Lenders and investors use different strategies to evaluate the credit quality of an individual, business, or bond. Let’s look at how credit quality is determined in each case.


Most lenders use a borrower’s credit score to determine their credit quality before issuing products like credit cards, personal loans, mortgages, and auto loans. Your credit score—a three-digit number that evaluates how likely you are to repay your loan—is calculated using the information in your credit report. There are different credit scoring models, but most lenders will look at your FICO score.


Your credit score will fall somewhere within a range of 300 to 850, and the higher it is, the better. If you have a higher credit score, lenders see you as less of a financial risk and will be more likely to offer you the best rates and terms on your loan.

If your credit score is lower, it will be harder for you to obtain credit because lenders will see you as a higher risk. And if you do qualify, you’ll pay higher interest rates on your loan.

Regularly review your credit report to ensure the information is correct and to monitor for signs of identity theft. You’re legally entitled to receive a free copy of your credit report from each credit reporting agency (Experian, Equifax, and TransUnion) every 12 months. To request a copy of your report, visit AnnualCreditReport.com.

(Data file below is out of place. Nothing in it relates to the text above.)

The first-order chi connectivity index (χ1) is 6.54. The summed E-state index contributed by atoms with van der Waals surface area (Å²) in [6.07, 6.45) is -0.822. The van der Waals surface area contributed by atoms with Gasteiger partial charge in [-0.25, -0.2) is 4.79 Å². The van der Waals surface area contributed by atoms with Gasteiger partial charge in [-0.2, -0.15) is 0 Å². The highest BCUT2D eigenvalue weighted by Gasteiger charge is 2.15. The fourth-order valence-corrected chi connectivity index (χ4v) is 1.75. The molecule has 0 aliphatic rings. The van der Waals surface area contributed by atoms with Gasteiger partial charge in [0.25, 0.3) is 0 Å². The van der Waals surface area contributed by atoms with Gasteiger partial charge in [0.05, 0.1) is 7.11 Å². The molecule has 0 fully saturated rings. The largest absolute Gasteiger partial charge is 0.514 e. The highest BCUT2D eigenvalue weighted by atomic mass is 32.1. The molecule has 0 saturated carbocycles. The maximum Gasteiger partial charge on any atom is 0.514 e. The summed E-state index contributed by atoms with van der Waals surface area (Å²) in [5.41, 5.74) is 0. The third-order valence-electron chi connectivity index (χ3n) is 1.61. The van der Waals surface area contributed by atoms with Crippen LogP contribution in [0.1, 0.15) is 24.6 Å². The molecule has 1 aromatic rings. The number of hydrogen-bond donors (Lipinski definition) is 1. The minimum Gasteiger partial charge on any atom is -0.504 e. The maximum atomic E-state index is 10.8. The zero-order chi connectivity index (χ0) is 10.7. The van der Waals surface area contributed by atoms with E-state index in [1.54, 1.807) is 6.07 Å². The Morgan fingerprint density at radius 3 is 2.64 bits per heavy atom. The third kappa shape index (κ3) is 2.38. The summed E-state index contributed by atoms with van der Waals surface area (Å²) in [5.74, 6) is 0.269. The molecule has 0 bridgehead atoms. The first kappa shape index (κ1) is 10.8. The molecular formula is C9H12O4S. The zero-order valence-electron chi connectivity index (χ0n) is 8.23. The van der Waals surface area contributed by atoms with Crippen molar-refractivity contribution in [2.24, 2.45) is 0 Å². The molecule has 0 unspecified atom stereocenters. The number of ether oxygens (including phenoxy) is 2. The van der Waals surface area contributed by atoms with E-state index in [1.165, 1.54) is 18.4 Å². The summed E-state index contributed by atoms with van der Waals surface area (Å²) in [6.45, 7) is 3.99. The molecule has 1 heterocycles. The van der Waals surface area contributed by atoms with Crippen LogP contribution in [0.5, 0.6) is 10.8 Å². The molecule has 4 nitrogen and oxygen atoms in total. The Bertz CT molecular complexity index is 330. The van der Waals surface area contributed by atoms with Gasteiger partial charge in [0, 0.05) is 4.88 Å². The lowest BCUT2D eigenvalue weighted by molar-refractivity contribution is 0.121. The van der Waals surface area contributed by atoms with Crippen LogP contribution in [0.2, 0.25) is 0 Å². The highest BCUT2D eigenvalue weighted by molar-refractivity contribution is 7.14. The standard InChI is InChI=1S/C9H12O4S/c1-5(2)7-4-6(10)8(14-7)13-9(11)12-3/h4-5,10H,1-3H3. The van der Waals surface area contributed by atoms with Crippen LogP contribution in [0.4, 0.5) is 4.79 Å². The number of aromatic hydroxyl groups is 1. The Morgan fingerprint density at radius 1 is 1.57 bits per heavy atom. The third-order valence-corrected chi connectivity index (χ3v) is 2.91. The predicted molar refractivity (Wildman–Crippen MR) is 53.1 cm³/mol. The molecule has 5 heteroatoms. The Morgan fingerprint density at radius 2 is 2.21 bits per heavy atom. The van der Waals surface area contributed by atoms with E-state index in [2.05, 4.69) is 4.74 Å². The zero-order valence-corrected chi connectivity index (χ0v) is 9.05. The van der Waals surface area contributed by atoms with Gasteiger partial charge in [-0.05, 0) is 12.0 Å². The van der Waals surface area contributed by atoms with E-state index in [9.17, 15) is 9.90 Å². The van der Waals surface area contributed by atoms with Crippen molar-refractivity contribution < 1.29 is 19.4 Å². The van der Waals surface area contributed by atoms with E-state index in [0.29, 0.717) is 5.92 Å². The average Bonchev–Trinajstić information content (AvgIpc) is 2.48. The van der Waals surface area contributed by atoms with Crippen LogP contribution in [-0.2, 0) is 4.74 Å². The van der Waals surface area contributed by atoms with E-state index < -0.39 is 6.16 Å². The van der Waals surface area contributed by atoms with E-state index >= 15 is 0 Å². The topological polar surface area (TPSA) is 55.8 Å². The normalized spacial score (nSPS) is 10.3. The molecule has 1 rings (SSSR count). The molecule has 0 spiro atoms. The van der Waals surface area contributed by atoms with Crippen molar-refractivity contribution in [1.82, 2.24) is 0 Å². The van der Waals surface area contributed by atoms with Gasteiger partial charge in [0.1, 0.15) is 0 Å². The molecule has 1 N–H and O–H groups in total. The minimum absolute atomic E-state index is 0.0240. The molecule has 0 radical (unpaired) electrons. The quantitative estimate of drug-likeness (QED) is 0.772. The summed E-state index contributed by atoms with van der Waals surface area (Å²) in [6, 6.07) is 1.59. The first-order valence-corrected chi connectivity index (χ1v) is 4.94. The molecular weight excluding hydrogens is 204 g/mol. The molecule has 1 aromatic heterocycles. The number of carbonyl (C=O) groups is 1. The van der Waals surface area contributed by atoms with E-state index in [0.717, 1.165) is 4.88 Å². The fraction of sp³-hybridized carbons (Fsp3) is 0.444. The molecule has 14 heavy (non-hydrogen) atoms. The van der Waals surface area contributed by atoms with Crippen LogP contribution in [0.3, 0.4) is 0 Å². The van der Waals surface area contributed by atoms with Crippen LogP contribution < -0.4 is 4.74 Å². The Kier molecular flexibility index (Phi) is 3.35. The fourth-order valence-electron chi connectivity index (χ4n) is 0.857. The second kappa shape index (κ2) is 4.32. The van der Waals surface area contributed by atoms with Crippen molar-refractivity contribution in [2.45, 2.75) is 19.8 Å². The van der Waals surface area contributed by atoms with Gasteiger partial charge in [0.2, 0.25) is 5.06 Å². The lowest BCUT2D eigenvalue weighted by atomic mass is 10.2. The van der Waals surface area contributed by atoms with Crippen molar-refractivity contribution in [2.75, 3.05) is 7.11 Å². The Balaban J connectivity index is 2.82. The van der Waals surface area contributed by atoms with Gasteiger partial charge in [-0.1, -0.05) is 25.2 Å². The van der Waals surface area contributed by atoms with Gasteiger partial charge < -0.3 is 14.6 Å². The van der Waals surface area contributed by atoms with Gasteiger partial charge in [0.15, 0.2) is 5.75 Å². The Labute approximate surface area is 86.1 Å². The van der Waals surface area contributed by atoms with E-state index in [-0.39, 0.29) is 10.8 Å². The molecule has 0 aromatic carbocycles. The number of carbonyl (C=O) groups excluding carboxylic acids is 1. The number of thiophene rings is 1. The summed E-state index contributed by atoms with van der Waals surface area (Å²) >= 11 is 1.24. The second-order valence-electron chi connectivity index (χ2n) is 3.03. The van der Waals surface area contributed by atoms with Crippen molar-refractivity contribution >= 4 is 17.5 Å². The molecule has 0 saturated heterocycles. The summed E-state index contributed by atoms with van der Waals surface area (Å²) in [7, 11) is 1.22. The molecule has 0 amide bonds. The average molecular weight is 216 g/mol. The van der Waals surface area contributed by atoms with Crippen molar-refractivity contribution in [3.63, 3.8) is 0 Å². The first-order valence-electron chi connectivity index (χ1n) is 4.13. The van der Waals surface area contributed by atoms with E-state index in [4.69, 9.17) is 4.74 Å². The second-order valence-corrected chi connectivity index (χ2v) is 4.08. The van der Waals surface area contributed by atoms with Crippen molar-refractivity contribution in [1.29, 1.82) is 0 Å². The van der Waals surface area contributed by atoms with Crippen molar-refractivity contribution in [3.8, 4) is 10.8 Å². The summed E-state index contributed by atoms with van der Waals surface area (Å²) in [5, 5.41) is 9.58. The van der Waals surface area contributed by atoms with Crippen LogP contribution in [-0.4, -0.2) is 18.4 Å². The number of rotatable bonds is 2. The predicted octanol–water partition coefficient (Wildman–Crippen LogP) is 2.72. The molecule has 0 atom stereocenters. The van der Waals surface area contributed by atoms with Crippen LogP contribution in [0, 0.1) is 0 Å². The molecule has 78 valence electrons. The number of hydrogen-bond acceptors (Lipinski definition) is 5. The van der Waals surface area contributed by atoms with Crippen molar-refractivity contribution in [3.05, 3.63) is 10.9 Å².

A business credit report is an important tool that lenders use to evaluate the credit quality of a company. The information in this report shows whether the business has a history of paying its bills on time and whether the company has ever defaulted on a loan.

Business credit reporting agencies like Dun & Bradstreet, Experian Commercial, and Equifax Small Business use this information to calculate a business’s credit score. A business credit score measures the company’s financial stability and can determine the types of rates they will receive on a loan.